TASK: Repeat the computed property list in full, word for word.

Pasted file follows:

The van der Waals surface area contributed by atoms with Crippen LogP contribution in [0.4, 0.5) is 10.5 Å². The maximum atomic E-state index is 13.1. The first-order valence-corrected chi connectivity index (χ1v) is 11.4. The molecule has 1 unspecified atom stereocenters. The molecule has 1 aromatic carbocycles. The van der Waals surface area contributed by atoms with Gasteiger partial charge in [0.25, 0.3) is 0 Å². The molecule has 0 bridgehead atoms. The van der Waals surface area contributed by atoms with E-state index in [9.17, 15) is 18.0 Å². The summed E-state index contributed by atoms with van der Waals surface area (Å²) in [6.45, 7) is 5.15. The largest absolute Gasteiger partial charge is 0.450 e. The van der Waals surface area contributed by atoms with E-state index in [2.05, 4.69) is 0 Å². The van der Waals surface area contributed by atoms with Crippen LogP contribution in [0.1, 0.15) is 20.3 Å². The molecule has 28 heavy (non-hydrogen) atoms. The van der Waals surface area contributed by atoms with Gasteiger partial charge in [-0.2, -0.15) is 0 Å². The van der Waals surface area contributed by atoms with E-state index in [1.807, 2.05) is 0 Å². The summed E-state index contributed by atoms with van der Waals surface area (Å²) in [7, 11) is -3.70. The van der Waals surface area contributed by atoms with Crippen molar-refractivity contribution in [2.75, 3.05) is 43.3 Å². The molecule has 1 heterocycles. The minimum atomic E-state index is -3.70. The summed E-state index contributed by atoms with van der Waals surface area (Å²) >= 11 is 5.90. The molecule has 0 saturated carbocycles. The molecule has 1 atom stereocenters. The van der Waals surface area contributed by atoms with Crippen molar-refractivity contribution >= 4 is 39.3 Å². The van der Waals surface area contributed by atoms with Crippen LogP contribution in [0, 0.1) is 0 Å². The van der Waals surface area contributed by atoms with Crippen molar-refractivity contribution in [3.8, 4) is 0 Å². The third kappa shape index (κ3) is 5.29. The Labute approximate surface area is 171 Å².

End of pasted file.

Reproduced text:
The van der Waals surface area contributed by atoms with Crippen LogP contribution in [0.4, 0.5) is 10.5 Å². The maximum atomic E-state index is 13.1. The first-order valence-corrected chi connectivity index (χ1v) is 11.4. The molecule has 1 unspecified atom stereocenters. The molecule has 1 aromatic carbocycles. The van der Waals surface area contributed by atoms with Gasteiger partial charge in [0.25, 0.3) is 0 Å². The molecule has 0 bridgehead atoms. The van der Waals surface area contributed by atoms with E-state index in [9.17, 15) is 18.0 Å². The summed E-state index contributed by atoms with van der Waals surface area (Å²) in [6.45, 7) is 5.15. The largest absolute Gasteiger partial charge is 0.450 e. The van der Waals surface area contributed by atoms with E-state index in [2.05, 4.69) is 0 Å². The van der Waals surface area contributed by atoms with Crippen LogP contribution in [0.1, 0.15) is 20.3 Å². The molecule has 28 heavy (non-hydrogen) atoms. The van der Waals surface area contributed by atoms with Gasteiger partial charge in [-0.2, -0.15) is 0 Å². The van der Waals surface area contributed by atoms with E-state index in [1.807, 2.05) is 0 Å². The summed E-state index contributed by atoms with van der Waals surface area (Å²) in [7, 11) is -3.70. The van der Waals surface area contributed by atoms with Crippen molar-refractivity contribution in [2.75, 3.05) is 43.3 Å². The molecule has 1 heterocycles. The minimum atomic E-state index is -3.70. The summed E-state index contributed by atoms with van der Waals surface area (Å²) >= 11 is 5.90. The molecule has 0 saturated carbocycles. The molecule has 1 atom stereocenters. The van der Waals surface area contributed by atoms with Crippen molar-refractivity contribution >= 4 is 39.3 Å². The van der Waals surface area contributed by atoms with Crippen LogP contribution in [0, 0.1) is 0 Å². The van der Waals surface area contributed by atoms with Crippen molar-refractivity contribution in [3.8, 4) is 0 Å². The third kappa shape index (κ3) is 5.29. The Labute approximate surface area is 171 Å².